This time, only one result is returned.  A second out of 4 runners in a recent race over course and distance.  The horse appeared to handle the going, being beaten only narrowly. However, we’ll find that it’s quite rare that horses have had many runs on heavy going, so that most queries which restrict results to runs only including the term “Heavy” on these runners will produce the results “Empty Set” (as with Leviathan).  Where a run is returned, as in the case of Sam Sharp above, the sample size is usually so small that even if the run was not good, it is hard to say that the horse did not act on the going.  We can say the reverse, however, where the performance in a run has indicated that a horse acted on the going.

Producing an individual query such as the above for each runner in a race is somewhat tedious of course, so this is exactly the type of query that can be automated for a whole race, dispalying all runners’ previous performances on heavy, for example, in one move, using a simple programming language, such as R or Perl.  For some examples of using R with Smartform in this way, see the last Chapter of our free ebook, “BetfaiR Trading with R”.

Trainers with runners at Sandown

Saturday, April 28th, 2012

Sandown today represents one of the more unusual meetings on the racing calendar, with its combination of top class jump racing mixed with top class flat racing. As such, we see Flat training giants of the like of Henry Cecil rubbing shoulders with their jumps equivalents, such as Paul Nicholls.

Using Smartform we can identify exactly which trainers have runners at Sandown and produce various statistics off the back of this. This sort of query is often a useful prerequisite to working out the relative strike rate of each trainer with runners, for example.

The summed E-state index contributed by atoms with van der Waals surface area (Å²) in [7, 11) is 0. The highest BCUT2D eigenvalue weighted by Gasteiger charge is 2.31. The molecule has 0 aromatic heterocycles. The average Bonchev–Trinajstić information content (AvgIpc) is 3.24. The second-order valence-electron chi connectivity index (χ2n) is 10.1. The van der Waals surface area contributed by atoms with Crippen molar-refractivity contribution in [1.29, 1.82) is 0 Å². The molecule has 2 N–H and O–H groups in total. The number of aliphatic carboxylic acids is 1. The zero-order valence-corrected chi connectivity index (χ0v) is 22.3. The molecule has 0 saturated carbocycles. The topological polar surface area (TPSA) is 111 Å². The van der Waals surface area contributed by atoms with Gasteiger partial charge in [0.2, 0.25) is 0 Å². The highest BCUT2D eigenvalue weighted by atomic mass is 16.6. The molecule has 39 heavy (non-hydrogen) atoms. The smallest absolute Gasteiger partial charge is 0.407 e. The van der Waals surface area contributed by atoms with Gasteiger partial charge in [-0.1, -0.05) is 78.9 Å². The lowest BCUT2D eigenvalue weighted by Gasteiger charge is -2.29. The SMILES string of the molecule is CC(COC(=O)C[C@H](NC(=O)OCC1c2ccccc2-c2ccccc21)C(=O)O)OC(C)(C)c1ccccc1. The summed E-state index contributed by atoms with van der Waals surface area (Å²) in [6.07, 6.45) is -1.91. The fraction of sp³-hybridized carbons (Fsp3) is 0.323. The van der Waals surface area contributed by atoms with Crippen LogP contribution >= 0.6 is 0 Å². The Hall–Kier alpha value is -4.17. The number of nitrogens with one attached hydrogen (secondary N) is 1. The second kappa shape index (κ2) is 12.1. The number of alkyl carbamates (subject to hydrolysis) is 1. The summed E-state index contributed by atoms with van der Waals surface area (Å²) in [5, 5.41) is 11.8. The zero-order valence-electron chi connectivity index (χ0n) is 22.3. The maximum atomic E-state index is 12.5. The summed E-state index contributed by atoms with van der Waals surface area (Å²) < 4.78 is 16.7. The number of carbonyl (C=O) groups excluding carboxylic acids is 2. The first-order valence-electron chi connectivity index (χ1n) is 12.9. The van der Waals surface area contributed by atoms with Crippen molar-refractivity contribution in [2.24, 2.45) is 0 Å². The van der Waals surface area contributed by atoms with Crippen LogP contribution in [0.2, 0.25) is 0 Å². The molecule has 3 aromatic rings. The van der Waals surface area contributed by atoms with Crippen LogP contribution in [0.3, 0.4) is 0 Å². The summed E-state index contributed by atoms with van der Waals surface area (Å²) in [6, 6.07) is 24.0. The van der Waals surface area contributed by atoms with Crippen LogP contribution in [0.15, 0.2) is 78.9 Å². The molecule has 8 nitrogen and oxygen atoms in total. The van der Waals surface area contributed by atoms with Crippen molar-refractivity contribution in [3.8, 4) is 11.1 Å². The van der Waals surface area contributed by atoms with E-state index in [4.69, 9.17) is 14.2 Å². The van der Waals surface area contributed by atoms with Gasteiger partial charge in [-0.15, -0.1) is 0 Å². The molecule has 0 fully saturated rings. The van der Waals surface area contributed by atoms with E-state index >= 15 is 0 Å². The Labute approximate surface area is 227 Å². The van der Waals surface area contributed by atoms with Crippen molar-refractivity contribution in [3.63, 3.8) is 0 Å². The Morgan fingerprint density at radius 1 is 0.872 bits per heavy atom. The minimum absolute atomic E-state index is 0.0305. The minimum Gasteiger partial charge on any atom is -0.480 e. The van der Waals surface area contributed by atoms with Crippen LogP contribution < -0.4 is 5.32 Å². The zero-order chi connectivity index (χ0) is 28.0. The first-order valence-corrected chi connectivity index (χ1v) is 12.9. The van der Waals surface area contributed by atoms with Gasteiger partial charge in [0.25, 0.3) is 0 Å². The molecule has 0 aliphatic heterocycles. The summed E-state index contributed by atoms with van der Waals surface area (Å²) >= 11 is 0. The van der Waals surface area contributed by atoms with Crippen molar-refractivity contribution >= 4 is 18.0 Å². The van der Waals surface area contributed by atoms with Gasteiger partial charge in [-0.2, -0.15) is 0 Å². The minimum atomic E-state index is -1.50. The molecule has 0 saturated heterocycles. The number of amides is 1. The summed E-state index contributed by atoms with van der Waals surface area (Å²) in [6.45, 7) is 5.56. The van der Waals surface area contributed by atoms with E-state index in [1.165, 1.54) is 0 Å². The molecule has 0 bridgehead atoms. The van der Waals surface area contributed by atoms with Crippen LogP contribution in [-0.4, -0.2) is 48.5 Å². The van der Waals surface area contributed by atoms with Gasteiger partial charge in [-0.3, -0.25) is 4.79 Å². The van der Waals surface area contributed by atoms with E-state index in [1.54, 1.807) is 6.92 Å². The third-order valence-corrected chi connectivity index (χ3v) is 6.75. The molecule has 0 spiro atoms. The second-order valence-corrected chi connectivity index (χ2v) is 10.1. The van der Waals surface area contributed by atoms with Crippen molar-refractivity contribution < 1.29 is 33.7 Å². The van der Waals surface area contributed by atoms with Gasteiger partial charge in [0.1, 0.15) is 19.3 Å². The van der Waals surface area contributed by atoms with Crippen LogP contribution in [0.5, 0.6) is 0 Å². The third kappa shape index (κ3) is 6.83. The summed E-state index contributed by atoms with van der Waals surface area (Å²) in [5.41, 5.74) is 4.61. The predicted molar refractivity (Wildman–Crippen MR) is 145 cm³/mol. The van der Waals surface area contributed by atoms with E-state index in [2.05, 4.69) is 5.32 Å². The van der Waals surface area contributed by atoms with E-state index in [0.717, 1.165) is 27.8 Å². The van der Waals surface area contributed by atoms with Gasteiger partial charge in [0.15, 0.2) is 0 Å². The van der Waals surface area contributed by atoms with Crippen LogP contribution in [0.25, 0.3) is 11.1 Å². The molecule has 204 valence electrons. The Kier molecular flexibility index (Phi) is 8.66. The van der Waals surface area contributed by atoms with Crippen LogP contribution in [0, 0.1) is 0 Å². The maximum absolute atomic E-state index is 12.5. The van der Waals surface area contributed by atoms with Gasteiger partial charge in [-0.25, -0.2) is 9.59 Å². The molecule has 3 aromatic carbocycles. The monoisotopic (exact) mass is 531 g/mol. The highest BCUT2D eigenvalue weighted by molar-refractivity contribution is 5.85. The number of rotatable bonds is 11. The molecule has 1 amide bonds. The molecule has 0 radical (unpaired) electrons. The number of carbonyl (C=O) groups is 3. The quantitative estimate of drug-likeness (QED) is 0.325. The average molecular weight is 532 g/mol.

Here, however, we will get the trainer names and show a simple count of the number of runners for each by using the group function.  We’re interested in a count from those trainers fielding the largest team to those trainers fielding only one runner.

This can be done as follows:
mysql> select count(trainer_id) AS ‘#Runners’, trainer_name AS “Trainer” from daily_runners join daily_races using (race_id) where meeting_date=CURDATE() and course=”Sandown” group by trainer_name order by count(trainer_id) DESC;

#Runners Trainer
6 P F Nicholls
5 N J Henderson
5 D Pipe
4 P J Hobbs
3 J H M Gosden
3 Sir H R A Cecil
3 S bin Suroor
3 Miss V Williams
2 W Greatrex
2 D T Hughes
2 N A Twiston-Davies
2 A M Balding
2 M J Attwater
2 G L Moore
2 D McCain Jnr
2 Evan Williams
1 C G Cox
1 N Quinlan
1 Ian Williams
1 R C Guest
1 S Gollings
1 John Berry
1 M H Tompkins
1 B G Powell
1 C J Mann
1 T T Clement
1 A W Carroll
1 R Hannon
1 W S Kittow
1 Simon Earle
1 E F Vaughan
1 Miss H C Knight
1 D K Ivory
1 A King
1 M Keighley
1 Mrs L Wadham
1 J P Ferguson
1 Dr R D P Newland
1 E J Alston
1 Nick Williams
1 George Baker
1 R Lee
1 S Kirk
1 N J Gifford
1 M Appleby
1 A P O’Brien
1 W Jarvis
1 J W Mullins
1 P Phelan
1 Jamie Snowden
1 Dr J D Scargill
1 Mrs Mary Hambro
1 Jonjo O’Neill
1 R Varian
1 B Ellison
1 R Charlton
1 J R Jenkins
1 G McPherson
1 E De Giles
1 M Scudamore
1 Miss E C Lavelle
1 M R Hoad
1 R H Buckler

63 rows in set (0.09 sec)

So no surprise that the top stables in both flat and jumps are best represented today, and some testament to what a classy day’s racing Whitbread day is (though now appears to be bet365 day?).

As for the trainers mentioned, on the Flat Henry Cecil weighs in with an impressive 14 day strike rate (according to Smartform calculations) of 24%, whilst John Gosden and Saeed Bin Suroor are languishing on 8% and 7% respectively.

Over the jumps, Paul Nicholls’ strike rate is 18% in the last 14 days and Nicky Henderson’s is an impressive 26% from 38 runners.

2 year old racing by foaling date

Saturday, April 21st, 2012

As the flat season gets into its swing we will start to see more and more two year old racing.  At this time of year in particular there is very little form to go on.  In order to predict outcomes, punters have to rely instead on stable whispers, the bloodlines and expense of the horses in question, and the records of their handlers in these type of races as well as their current overall form.  We can add to this some signals from the market once the horses emerge into the paddock at the course for the first time.